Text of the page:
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RE: [XHTML2] Suggestion: generalize CAPTION element

From: Micah Dubinko <MDubinko@cardiff.com>
Date: Tue, 4 Feb 2003 09:48:42 -0800
Message-ID: <BD2DBD26EE0BAA48B1A425C7BE7923002D0177@csmail.cardiff.com>
To: "'Bert Bos'" <bert@w3.org>, www-html@w3.org

This is closely related to a few areas I've touched:

* XForms uses <label> in many places. (It was formerly called <caption>, but
changed at the request of the CSS group) Recent drafts of XHTML 2.0 use a
<label> element under <nl>.

* The "elemental XHTML" document proposed a widely-available <title>
element, replacing the title attribute. This, however, provides non-visible
(except through tooltips, etc.) additional information.



-----Original Message-----
From: Bert Bos [mailto:bert@w3.org]
Sent: Tuesday, February 04, 2003 8:53 AM
To: www-html@w3.org
Subject: [XHTML2] Suggestion: generalize CAPTION element

I like the generalization of the SRC (and COORDS) attribute in XHTML2
to nearly all elements. But there is still one aspect of HTML+/HTML3
that hasn't made it back into HTML yet and that is the CAPTION

It seems to me that associating a caption with an image is such a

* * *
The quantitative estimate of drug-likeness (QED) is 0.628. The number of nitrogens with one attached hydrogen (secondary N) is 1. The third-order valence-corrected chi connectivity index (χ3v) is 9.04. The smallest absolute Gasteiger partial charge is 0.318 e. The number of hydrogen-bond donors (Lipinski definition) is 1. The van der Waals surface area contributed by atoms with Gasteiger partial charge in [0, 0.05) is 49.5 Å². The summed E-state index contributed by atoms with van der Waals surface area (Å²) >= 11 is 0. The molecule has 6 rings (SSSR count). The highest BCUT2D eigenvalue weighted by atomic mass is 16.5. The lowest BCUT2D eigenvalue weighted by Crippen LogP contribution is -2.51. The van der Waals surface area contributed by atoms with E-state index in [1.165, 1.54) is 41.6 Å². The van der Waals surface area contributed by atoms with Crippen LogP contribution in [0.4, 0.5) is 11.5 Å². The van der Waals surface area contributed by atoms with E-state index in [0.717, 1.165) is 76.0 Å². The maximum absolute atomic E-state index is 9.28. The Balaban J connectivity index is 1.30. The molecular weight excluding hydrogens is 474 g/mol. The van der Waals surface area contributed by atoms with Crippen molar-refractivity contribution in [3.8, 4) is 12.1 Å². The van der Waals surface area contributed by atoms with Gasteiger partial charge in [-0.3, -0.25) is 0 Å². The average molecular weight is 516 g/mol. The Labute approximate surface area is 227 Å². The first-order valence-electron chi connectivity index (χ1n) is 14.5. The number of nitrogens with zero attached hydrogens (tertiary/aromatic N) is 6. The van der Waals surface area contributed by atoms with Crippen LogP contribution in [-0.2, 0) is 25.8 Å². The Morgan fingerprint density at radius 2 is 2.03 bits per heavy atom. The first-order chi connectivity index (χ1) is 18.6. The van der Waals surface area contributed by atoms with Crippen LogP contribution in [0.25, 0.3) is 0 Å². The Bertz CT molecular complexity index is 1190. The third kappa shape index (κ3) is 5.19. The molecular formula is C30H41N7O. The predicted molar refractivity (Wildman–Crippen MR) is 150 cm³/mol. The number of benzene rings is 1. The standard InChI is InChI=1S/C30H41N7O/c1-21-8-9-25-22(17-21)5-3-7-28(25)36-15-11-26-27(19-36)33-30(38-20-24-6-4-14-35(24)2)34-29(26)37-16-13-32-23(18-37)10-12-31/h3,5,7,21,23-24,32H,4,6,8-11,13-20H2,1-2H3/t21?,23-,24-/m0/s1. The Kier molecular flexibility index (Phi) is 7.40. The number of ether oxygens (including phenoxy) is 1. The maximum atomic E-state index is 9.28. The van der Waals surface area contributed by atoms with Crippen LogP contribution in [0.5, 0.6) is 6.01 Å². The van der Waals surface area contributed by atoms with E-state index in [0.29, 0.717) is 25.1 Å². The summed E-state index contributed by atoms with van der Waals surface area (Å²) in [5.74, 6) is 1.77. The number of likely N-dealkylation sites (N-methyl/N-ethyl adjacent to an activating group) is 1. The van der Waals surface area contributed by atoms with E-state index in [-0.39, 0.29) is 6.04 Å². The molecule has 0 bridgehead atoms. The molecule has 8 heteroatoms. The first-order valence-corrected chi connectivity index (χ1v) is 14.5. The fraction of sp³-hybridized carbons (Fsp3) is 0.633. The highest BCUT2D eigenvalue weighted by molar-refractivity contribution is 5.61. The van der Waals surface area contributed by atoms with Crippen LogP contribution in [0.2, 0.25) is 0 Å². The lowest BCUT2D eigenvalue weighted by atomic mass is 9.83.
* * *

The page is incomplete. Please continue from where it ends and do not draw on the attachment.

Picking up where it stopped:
fundamental operation, that it should be expressed by semantic
mark-up, rather than by visual proximity (or other purely stylistic

Currently I do this:

    <div class=figure>
      <p><img src=...>
      <p class=caption>...

but that DIV.figure is no more than a convention and any parser would
have to know that the author is me in order to understand that the
text and the image have any special relation. I think Google's image
search could be significantly improved if its robots knew how to
recognize captions.

So I'm asking that XHTML not only generalizes the SRC attribute, but
also the CAPTION element:

    <p src="diagram.svg">
      <caption>Diagram of the main relations.</caption>
      <!-- text alternative: -->
      The root node has several child nodes, which interconnect.

(HTML3 also proposed a CREDITS element, but I think that is less
important. The best place for credits is probably inside the image
itself anyway, in the form of embedded or linked metadata, while the
caption depends on the document that uses the image.)


PS. It is not clear how the above could be handled with CSS. We will
have to invent something new in CSS3. But that shouldn't be a
hindrance to making XHTML as elegant as possible.

  Bert Bos                                ( W 3 C ) http://www.w3.org/
  http://www.w3.org/people/bos/                              W3C/INRIA
  bert@w3.org                             2004 Rt des Lucioles / BP 93
  +33 (0)4 92 38 76 92            06902 Sophia Antipolis Cedex, France
Received on Tuesday, 4 February 2003 12:49:09 UTC

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